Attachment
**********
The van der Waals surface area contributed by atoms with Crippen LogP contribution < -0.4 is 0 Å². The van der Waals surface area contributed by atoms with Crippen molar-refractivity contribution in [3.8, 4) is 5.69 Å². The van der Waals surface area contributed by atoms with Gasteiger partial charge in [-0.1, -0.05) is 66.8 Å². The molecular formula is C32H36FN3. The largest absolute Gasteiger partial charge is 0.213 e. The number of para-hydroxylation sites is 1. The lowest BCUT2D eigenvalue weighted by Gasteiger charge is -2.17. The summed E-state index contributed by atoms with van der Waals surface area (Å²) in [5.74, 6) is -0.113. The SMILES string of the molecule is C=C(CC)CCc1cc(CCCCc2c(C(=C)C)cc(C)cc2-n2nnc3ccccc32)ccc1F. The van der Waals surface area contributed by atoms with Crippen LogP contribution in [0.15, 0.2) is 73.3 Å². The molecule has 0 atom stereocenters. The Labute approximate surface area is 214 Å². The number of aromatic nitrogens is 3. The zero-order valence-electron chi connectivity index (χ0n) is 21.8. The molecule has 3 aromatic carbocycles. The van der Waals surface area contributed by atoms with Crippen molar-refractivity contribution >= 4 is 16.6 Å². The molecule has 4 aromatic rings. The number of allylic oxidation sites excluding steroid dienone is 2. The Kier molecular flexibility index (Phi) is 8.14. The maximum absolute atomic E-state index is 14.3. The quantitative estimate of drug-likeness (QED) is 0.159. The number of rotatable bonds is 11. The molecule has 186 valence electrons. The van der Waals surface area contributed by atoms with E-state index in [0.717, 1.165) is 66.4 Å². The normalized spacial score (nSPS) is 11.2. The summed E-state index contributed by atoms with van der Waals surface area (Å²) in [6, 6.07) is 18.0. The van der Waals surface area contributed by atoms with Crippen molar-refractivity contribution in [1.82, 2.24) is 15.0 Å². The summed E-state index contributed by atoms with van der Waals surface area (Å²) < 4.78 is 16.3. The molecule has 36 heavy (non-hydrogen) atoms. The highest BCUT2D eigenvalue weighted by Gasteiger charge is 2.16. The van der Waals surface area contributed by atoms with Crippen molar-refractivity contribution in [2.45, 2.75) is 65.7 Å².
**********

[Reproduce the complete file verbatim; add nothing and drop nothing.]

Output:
The van der Waals surface area contributed by atoms with Crippen LogP contribution < -0.4 is 0 Å². The van der Waals surface area contributed by atoms with Crippen molar-refractivity contribution in [3.8, 4) is 5.69 Å². The van der Waals surface area contributed by atoms with Gasteiger partial charge in [-0.1, -0.05) is 66.8 Å². The molecular formula is C32H36FN3. The largest absolute Gasteiger partial charge is 0.213 e. The number of para-hydroxylation sites is 1. The lowest BCUT2D eigenvalue weighted by Gasteiger charge is -2.17. The summed E-state index contributed by atoms with van der Waals surface area (Å²) in [5.74, 6) is -0.113. The SMILES string of the molecule is C=C(CC)CCc1cc(CCCCc2c(C(=C)C)cc(C)cc2-n2nnc3ccccc32)ccc1F. The van der Waals surface area contributed by atoms with Crippen LogP contribution in [0.15, 0.2) is 73.3 Å². The molecule has 0 atom stereocenters. The Labute approximate surface area is 214 Å². The number of aromatic nitrogens is 3. The zero-order valence-electron chi connectivity index (χ0n) is 21.8. The molecule has 3 aromatic carbocycles. The van der Waals surface area contributed by atoms with Crippen molar-refractivity contribution >= 4 is 16.6 Å². The molecule has 4 aromatic rings. The number of allylic oxidation sites excluding steroid dienone is 2. The Kier molecular flexibility index (Phi) is 8.14. The maximum absolute atomic E-state index is 14.3. The quantitative estimate of drug-likeness (QED) is 0.159. The number of rotatable bonds is 11. The molecule has 186 valence electrons. The van der Waals surface area contributed by atoms with E-state index in [0.717, 1.165) is 66.4 Å². The normalized spacial score (nSPS) is 11.2. The summed E-state index contributed by atoms with van der Waals surface area (Å²) in [6, 6.07) is 18.0. The van der Waals surface area contributed by atoms with Crippen molar-refractivity contribution in [1.82, 2.24) is 15.0 Å². The summed E-state index contributed by atoms with van der Waals surface area (Å²) < 4.78 is 16.3. The molecule has 36 heavy (non-hydrogen) atoms. The highest BCUT2D eigenvalue weighted by Gasteiger charge is 2.16. The van der Waals surface area contributed by atoms with Crippen molar-refractivity contribution in [2.45, 2.75) is 65.7 Å².